Did you go to the polls yesterday believing that if the wrong candidate won, Osama bin Laden and his ilk will be emboldened to attempt further attacks on the United States? If so, this was not the smartest vote you’ve ever cast.
It ought to have been clear a long time ago that it doesn’t matter very much to our terrorist enemies who is in the White House. Republicans suggested that the terrorists were rooting for John Kerry; the Democrats suggested that George W. Bush’s re-election would make the nation less safe. In the end, neither argument made much sense. Terrorists will continue to target the United States regardless of the outcome on Nov. 2.
Many of us regarded John Kerry and George W. Bush as very different individuals with very different policies. To a jihadist living in a cave and praying for the day he might kills dozens or hundreds or thousands of us, however, Mr. Kerry and Mr. Bush were and remain infidels and crusaders, different only on the margins.
They called Mr. Bush a “Christian dog.” They would call Mr. Kerry the same thing, and we don’t need an especially active imagination to know what they would call, say, Joseph Lieberman. The shame of it is that we seem to have forgotten this very basic idea: Islamic fundamentalists seek destruction of us all, regardless of how we voted this year, regardless of how we feel about the Israeli-Palestinian conflict, regardless of how tolerant we may be of our Islamic neighbors on Atlantic Avenue in Brooklyn Heights or in downtown Paterson, N.J. We may count Muslims among our best friends, but that won’t count for much if we cross paths with a self-proclaimed holy warrior.
While about half the country seems to disagree with Mr. Bush’s strategy in the war on terror and the other half approves, it’s all the same to the jihadist. The jihadist doesn’t specialize in American political distinctions: He will happily kill liberals and conservatives, Democrats and Republicans, Jews and Christians. He will show no mercy, even if you share his opinion of the Bush administration.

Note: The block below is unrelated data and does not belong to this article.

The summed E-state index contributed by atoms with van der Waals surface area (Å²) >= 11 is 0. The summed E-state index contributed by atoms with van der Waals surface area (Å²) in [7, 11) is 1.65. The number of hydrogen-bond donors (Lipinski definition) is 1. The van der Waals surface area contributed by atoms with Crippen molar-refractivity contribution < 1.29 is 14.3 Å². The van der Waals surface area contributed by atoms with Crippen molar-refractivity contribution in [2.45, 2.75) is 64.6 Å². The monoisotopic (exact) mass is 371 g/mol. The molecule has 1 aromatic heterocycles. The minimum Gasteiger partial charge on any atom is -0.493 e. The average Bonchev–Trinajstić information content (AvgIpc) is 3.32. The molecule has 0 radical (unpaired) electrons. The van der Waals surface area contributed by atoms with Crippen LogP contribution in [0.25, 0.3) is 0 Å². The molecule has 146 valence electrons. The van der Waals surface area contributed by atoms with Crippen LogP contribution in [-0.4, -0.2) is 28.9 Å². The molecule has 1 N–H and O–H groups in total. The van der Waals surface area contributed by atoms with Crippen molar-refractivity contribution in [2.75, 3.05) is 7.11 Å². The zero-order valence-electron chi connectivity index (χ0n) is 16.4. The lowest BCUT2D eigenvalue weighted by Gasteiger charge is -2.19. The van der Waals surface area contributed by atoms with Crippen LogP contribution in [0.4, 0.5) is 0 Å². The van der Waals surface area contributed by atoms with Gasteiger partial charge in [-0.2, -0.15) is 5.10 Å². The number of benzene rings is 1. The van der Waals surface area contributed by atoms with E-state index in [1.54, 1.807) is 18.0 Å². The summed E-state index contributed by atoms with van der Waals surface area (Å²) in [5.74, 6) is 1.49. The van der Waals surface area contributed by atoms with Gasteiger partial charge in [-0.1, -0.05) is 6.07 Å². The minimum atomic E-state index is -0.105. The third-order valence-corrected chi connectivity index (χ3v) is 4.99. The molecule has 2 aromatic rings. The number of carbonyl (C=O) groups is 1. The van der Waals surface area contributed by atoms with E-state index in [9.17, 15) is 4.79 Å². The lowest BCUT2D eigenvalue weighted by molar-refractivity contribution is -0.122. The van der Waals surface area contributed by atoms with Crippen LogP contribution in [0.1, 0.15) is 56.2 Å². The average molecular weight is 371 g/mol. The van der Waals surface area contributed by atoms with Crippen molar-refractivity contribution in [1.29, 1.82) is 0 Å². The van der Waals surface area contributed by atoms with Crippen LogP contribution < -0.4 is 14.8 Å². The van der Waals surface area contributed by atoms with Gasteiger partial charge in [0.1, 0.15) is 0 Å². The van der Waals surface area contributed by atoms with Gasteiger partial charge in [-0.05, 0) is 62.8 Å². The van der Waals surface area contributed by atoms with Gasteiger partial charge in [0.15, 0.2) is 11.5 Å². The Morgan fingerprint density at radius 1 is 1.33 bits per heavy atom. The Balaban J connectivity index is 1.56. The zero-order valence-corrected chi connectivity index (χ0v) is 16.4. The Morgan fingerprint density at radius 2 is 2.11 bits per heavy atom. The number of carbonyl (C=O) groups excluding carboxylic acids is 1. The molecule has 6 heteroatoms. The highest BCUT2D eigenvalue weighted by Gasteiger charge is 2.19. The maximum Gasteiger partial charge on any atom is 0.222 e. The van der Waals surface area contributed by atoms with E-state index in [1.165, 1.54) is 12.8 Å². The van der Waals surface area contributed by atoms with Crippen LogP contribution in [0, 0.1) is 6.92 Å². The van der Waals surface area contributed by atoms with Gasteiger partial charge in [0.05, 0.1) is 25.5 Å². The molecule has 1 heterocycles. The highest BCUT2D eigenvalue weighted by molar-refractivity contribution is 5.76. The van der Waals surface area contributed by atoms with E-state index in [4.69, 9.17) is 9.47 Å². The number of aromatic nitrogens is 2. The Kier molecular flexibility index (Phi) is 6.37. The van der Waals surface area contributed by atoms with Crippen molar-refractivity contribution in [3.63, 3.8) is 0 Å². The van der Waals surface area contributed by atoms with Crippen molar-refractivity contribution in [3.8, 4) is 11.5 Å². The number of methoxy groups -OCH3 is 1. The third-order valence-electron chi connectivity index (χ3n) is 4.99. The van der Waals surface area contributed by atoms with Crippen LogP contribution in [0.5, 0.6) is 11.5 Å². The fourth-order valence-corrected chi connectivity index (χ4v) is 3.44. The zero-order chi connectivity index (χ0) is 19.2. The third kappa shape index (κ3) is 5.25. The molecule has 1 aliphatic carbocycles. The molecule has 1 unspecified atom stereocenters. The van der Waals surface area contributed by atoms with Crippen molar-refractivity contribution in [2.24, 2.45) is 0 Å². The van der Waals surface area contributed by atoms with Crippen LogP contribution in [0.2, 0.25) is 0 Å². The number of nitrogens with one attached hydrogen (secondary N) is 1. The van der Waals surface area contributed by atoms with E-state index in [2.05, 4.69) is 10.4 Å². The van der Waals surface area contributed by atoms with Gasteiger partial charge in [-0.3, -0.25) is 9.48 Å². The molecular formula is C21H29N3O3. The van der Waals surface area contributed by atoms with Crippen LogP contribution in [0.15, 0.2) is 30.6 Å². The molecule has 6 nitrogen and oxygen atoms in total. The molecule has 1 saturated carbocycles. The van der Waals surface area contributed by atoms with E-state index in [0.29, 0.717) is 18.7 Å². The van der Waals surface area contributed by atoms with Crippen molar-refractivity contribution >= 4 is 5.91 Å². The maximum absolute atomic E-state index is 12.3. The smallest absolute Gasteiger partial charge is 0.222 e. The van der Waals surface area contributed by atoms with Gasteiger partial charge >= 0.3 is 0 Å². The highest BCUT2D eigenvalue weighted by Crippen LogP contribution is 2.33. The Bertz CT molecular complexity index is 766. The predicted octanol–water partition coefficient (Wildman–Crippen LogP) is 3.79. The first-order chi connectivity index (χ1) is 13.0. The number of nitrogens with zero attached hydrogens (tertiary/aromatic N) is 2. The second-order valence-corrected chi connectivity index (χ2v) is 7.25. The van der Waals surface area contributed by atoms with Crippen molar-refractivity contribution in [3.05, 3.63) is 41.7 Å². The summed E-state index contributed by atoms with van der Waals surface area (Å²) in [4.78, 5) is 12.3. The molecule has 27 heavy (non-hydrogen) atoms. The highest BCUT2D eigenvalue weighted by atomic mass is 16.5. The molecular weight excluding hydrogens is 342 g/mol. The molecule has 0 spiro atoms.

How do we know this? Because the tactics of Islamic terrorism do not allow for distinctions between civilians and combatants. We are combatants by definition, regardless of our age or our religion or our political opinions. To be an American, to be a Westerner, to be a non-Muslim, to be a Muslim but an ally of the infidel, is to be targeted as an enemy deserving of slaughter. Militant Islamic clergy call on the jihadists to kill Americans wherever they are to be found. They don’t say “Just kill the Bush voters,” or “Seek out only the Kerry voters.”
Obviously, Mr. Bush and Mr. Kerry offered very different policies to combat the war on terror. But in the sharp rhetoric and political posturing of a tight Presidential campaign, it was hard to notice that both men agreed that we are faced with an implacable and dangerous foe. Mr. Kerry, in one of his last campaign speeches, called our terrorist enemies “barbarians.” What else to call men who delight in bloodshed, who behead civilians who coordinate elections or work for humanitarian agencies in war-torn nations?
Regardless of the election’s results, the question for Mr. Kerry’s supporters is this: Do they agree with his analysis of the terrorist enemy? If so, will they support moves that may be necessary to defeat “barbarians,” understanding that the tactics will not be pleasant?
If Mr. Bush has been defeated (the results were not available at this column’s deadline), here is the question for his supporters: Will they rally around Mr. Kerry in this moment of peril, accepting him as the duly elected commander in chief?
It is hard to say with any certainty that the answers to the above questions will be “yes.” Some on the left seem to believe that Islamic fundamentalism can be wished away; some on the right apparently do believe that John Kerry was and remains a traitor who will stand idly by as terrorists gather strength here and abroad.
Political rhetoric in this cable-television age has become so poisoned that it’s hard to imagine any national coming-together in the face of a ruthless terrorist organization that regards not just our leaders or our soldiers or our institutions as its enemy, but all of us. In the campaign’s final days, as the candidates scrambled for every vote in a tight election, neither Mr. Kerry nor Mr. Bush attempted to set the stage for post-election realities. Their job, in the campaign’s final hours, was to divide and divide again.
The terrorist enemy would like to keep those divisions fresh and even more embittered. The new President, his supporters and his foes must see to it that the terrorists fail.